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## The homotopy groups are only groups

Often in mathematics we define constructions outputting objects which a priori have a certain amount of structure but which end up having more structure than is immediately obvious. For example:

• Given a Lie group $G$, its tangent space $T_e(G)$ at the identity is a priori a vector space, but it ends up having the structure of a Lie algebra.
• Given a space $X$, its cohomology $H^{\bullet}(X, \mathbb{Z})$ is a priori a graded abelian group, but it ends up having the structure of a graded ring.
• Given a space $X$, its cohomology $H^{\bullet}(X, \mathbb{F}_p)$ over $\mathbb{F}_p$ is a priori a graded abelian group (or a graded ring, once you make the above discovery), but it ends up having the structure of a module over the mod-$p$ Steenrod algebra.

The following question suggests itself: given a construction which we believe to output objects having a certain amount of structure, can we show that in some sense there is no extra structure to be found? For example, can we rule out the possibility that the tangent space to the identity of a Lie group has some mysterious natural trilinear operation that cannot be built out of the Lie bracket?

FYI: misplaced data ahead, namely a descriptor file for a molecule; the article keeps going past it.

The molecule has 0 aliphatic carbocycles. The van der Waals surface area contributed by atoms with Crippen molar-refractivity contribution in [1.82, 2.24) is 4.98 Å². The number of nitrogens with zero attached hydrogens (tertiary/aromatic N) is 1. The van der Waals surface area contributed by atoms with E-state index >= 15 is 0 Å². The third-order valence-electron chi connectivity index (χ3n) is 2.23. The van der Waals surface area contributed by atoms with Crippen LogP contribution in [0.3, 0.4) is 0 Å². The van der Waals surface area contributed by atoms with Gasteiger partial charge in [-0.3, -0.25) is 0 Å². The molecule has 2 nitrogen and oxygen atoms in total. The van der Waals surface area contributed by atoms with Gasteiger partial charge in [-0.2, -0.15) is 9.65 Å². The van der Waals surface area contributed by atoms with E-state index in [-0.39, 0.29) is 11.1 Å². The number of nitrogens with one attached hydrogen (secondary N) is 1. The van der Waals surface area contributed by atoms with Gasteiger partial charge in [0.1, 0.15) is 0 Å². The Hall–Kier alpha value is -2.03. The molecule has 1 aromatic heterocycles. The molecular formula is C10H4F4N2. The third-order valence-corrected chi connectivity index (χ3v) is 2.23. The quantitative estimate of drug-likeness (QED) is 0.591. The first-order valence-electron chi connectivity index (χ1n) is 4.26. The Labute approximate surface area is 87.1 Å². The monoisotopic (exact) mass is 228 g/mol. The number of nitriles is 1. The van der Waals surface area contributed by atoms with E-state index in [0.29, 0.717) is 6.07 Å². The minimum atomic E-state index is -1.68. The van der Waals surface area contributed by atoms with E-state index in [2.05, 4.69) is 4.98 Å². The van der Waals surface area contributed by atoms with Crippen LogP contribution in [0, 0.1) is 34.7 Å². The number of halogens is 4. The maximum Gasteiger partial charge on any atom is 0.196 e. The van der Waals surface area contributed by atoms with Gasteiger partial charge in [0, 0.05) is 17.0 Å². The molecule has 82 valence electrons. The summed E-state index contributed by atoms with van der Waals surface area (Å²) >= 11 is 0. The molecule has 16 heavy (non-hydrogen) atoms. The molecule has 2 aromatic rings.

In this post we will answer this question for the homotopy groups $\pi_n(X)$ of a space: that is, we will show that, in a suitable sense, each individual homotopy group $\pi_n(X)$ is “only a group” and does not carry any additional structure. (This is not true about the collection of homotopy groups considered together: there are additional operations here like the Whitehead product.)

Extra structure on a functor

The setting in which we will work is the following. Suppose we have some functor $F : C \to D$ which a priori takes values in a category $D$. To what extent can we lift $F$ to a functor $F' : C \to D'$ taking values in a “more structured” category $D'$ equipped with a forgetful functor $D' \to D$ such that the obvious diagram commutes? As phrased, this question is incredibly general, so we will restrict ourselves to lifts which are described by taking into account structure coming from $n$-ary operations, as follows.